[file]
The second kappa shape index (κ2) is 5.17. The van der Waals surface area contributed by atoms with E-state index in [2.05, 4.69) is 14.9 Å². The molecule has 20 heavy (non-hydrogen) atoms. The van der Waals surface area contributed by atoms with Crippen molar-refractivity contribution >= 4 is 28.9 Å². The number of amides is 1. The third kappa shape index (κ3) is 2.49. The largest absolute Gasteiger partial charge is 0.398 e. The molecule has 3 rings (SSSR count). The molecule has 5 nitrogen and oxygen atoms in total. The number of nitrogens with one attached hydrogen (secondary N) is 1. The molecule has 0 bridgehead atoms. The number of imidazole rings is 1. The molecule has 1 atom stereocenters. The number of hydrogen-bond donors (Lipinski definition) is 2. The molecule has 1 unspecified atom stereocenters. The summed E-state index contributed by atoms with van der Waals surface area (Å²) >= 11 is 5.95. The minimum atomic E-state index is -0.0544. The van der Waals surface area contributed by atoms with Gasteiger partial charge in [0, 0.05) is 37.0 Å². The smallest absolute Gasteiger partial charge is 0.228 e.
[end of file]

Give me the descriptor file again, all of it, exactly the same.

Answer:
The second kappa shape index (κ2) is 5.17. The van der Waals surface area contributed by atoms with E-state index in [2.05, 4.69) is 14.9 Å². The molecule has 20 heavy (non-hydrogen) atoms. The van der Waals surface area contributed by atoms with Crippen molar-refractivity contribution >= 4 is 28.9 Å². The number of amides is 1. The third kappa shape index (κ3) is 2.49. The largest absolute Gasteiger partial charge is 0.398 e. The molecule has 3 rings (SSSR count). The molecule has 5 nitrogen and oxygen atoms in total. The number of nitrogens with one attached hydrogen (secondary N) is 1. The molecule has 0 bridgehead atoms. The number of imidazole rings is 1. The molecule has 1 atom stereocenters. The number of hydrogen-bond donors (Lipinski definition) is 2. The molecule has 1 unspecified atom stereocenters. The summed E-state index contributed by atoms with van der Waals surface area (Å²) >= 11 is 5.95. The minimum atomic E-state index is -0.0544. The van der Waals surface area contributed by atoms with Gasteiger partial charge in [0, 0.05) is 37.0 Å². The smallest absolute Gasteiger partial charge is 0.228 e.